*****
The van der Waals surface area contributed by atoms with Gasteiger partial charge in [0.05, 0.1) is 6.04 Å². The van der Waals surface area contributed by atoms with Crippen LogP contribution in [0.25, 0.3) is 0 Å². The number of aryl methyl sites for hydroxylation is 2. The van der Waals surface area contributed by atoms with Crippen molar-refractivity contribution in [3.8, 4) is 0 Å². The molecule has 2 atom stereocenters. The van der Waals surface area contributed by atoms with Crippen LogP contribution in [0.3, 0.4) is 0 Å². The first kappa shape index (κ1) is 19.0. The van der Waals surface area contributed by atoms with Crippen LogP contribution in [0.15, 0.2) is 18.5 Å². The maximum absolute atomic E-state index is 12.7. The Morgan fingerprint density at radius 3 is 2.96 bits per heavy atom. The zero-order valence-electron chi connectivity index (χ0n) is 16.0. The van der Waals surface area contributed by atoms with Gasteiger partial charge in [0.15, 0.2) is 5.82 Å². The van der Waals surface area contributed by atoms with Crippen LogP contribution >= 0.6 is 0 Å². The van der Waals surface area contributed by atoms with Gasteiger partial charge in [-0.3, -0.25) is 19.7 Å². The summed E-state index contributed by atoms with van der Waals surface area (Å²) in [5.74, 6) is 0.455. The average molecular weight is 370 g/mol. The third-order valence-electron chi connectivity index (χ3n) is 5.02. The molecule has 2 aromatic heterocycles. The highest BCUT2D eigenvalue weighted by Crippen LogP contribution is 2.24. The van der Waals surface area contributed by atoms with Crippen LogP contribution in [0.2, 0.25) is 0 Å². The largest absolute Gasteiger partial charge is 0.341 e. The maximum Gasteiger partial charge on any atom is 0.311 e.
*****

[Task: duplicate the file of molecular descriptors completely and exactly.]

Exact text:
The van der Waals surface area contributed by atoms with Gasteiger partial charge in [0.05, 0.1) is 6.04 Å². The van der Waals surface area contributed by atoms with Crippen LogP contribution in [0.25, 0.3) is 0 Å². The number of aryl methyl sites for hydroxylation is 2. The van der Waals surface area contributed by atoms with Crippen molar-refractivity contribution in [3.8, 4) is 0 Å². The molecule has 2 atom stereocenters. The van der Waals surface area contributed by atoms with Crippen LogP contribution in [0.3, 0.4) is 0 Å². The first kappa shape index (κ1) is 19.0. The van der Waals surface area contributed by atoms with Crippen LogP contribution in [0.15, 0.2) is 18.5 Å². The maximum absolute atomic E-state index is 12.7. The Morgan fingerprint density at radius 3 is 2.96 bits per heavy atom. The zero-order valence-electron chi connectivity index (χ0n) is 16.0. The van der Waals surface area contributed by atoms with Gasteiger partial charge in [0.15, 0.2) is 5.82 Å². The van der Waals surface area contributed by atoms with Crippen LogP contribution >= 0.6 is 0 Å². The van der Waals surface area contributed by atoms with Gasteiger partial charge in [-0.3, -0.25) is 19.7 Å². The summed E-state index contributed by atoms with van der Waals surface area (Å²) in [5.74, 6) is 0.455. The average molecular weight is 370 g/mol. The third-order valence-electron chi connectivity index (χ3n) is 5.02. The molecule has 2 aromatic heterocycles. The highest BCUT2D eigenvalue weighted by Crippen LogP contribution is 2.24. The van der Waals surface area contributed by atoms with Crippen LogP contribution in [0.2, 0.25) is 0 Å². The largest absolute Gasteiger partial charge is 0.341 e. The maximum Gasteiger partial charge on any atom is 0.311 e.